Method, the company behind the pear-shaped soap bottles and biodegradable cleaning products in the aisles of Target and other stores, makes and packages all its products in a factory in Chicago’s Pullman Historic District.
George Pullman built the neighborhood in the 1880s as housing for employees at his railroad car company, and its central location in the Midwest proved valuable for companies looking for efficiency in shipping. The Pullman community thrived for years as a manufacturing hub, but decline began the 1950s. The location and history were draws for Method when the company decided to move to Chicago in April 2015.
“There’s a huge efficiency in being located in the Midwest as far as shipping, and it’s also very carbon-efficient,” says Saskia Van Gendt, senior director of Greenskeeping at Method.
She says Method was also interested in water health, something Lake Michigan could offer and a key ingredient in Method products, rail access for distribution across the United States and Canada, and the chance to be a part of a community and help develop a local culture.
“The opportunity to be part of the Pullman community and hire locally and bring jobs back to this area with a really robust history, and to be able to contribute back, was really appealing,” Gendt says.
Method hired William McDonough + Partners to design its “South Side Soap Box” on twenty-two acres of a former steel manufacturing site, and the company partnered with the city of Chicago to rehabilitate the soil.
The factory is Platinum LEED Certified, the only soap factory in the world to receive the highest level of such certification. It also holds a Platinum-level TRUE certification for zero waste.
At the factory, three thirty-five-by-thirty-five-foot “solar tracking trees” follow the sun throughout the day to maximize energy generation. Together with a 230-foot wind onsite turbine, the company generates about thirty percent of the factory’s energy. The 75,000-square-foot greenhouse on the roof is home to Gotham Greens, which produces about 500 tons of fresh produce for restaurants and grocery stores in the Chicago area. A separate rooftop canopy minimizes energy use and improves air quality, while reducing stormwater runoff. Method is also a B Corporation, one of the first companies to certify in 2007, meaning that it meets certain levels of social performance, accountability and transparency.
In the aisle of Target or Whole Foods or wherever you buy your soap, you may have first noticed Method products, thanks to bright colors and fun packaging. The new Method X Minted collection, for example, features creative labels from independent artists. All handwash, dish soap and spray-cleaner bottles are made from one-hundred-percent post-consumer-resin plastic, which has a seventy-percent lower carbon footprint than new plastic. Toilet cleaners and laundry detergent come in fifty-percent recycled plastic bottles. You’ve probably also seen the Method refill packages, which the company estimates offer savings of about seventy-eight to eighty-two percent in water, plastic and energy expenses versus the cost of buying a new bottle.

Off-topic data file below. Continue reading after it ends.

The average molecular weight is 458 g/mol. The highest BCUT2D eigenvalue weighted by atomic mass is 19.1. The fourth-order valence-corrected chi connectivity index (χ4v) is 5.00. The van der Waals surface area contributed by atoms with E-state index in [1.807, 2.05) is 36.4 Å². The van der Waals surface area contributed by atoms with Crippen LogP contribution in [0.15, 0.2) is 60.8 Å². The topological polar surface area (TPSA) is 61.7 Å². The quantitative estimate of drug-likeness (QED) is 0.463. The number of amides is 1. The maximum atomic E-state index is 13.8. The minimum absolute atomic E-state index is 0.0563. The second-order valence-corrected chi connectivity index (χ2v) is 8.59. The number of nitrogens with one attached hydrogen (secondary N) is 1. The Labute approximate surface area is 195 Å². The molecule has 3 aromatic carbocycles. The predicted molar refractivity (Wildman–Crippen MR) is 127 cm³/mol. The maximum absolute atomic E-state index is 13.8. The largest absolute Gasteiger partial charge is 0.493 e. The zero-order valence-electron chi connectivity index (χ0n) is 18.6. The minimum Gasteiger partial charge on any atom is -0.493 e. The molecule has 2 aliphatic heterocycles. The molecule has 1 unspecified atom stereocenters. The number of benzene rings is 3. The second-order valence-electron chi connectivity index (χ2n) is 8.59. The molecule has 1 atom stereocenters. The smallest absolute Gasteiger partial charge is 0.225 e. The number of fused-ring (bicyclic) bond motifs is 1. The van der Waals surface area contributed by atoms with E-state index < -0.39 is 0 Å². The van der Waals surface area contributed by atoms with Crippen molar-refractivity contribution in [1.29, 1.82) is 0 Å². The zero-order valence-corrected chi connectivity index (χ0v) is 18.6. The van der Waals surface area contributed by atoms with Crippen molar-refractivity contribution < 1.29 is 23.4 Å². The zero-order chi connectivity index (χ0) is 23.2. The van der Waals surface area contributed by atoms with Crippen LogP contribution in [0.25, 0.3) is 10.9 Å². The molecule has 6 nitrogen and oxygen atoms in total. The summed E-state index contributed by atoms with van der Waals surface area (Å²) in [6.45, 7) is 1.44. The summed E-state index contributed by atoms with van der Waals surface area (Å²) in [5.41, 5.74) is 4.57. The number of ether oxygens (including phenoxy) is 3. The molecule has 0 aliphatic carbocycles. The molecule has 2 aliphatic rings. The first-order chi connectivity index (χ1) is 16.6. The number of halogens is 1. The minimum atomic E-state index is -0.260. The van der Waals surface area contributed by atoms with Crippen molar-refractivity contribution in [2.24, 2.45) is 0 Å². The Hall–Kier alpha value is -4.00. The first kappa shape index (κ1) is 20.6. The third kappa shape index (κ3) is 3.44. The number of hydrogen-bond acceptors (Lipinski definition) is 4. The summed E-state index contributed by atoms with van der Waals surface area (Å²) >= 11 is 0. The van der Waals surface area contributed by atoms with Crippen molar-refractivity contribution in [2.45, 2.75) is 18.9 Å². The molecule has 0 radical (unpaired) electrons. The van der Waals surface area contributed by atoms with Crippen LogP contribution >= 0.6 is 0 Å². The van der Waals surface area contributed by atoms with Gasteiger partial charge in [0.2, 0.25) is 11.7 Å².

Method’s motto is “There’s Good Inside,” and what you find inside those bottles is biodegradable and safe for humans. “If there’s a chance an ingredient isn’t safe, we don’t use it. Period,” reads a statement on Method’s website. The company uses a third-party research agency to vet products, is Cradle to Cradle certified (the first cleaning company to reach this certification), has a “dirty ingredient list” of things like phosphates and bleach that it never uses, and Method creates only those natural scents that aren’t harmful to the environment. Skeptical shoppers can pull up an ingredient list on the Method website that explains what each ingredient does and its environmental and health impact.
Method started in California, but when it moved manufacturing and distribution to Chicago the founders wanted to root Method in the Pullman community. The five zip codes adjacent to the factory receive preferential hiring—for the first two years that the factory was open it hired only from the two neighboring zip codes—and Method provides training for those who don’t have previous industrial experience. The company pays competitively and offers strong health, vision, and dental insurance, as well as a six-percent 401k match. It works with local high schools and trade schools on recruitment and hopes to provide students an example of the best type of jobs possible in manufacturing.
On a recent visit I spoke with a “Mover” and a “Maker,” which is what Method calls its operations technicians, and both were rhapsodic about their benefits and the company culture (which includes a global ping pong tournament between everyone from executive level personnel to new factory hires), not to mention a much shorter commute since the factory came to the neighborhood.
“We really value our culture across the entire company,” Gendt says. “Part of our mission is to provide transparency by bringing people into the factory and also giving them the chance to meet people from the community.”
The neighborhood has grown in the five years Method has been in Pullman. Whole Foods toured the Method facilities when looking for sites in the area, then moved in next door. A pop-up food market featuring local entrepreneurs opened nearby, and Gotham Greens is building yet another greenhouse in Method’s backyard.
“We’re starting to see a confluence of business and industry coming back to the area,” Gendt says. “Hopefully we can continue to be a catalyst.”
Chicagoans can see the Method culture for themselves. Method offers thirty-minute tours led by factory employees every Wednesday at 9:30am, 11am and 1pm. Email firstname.lastname@example.org for reservations.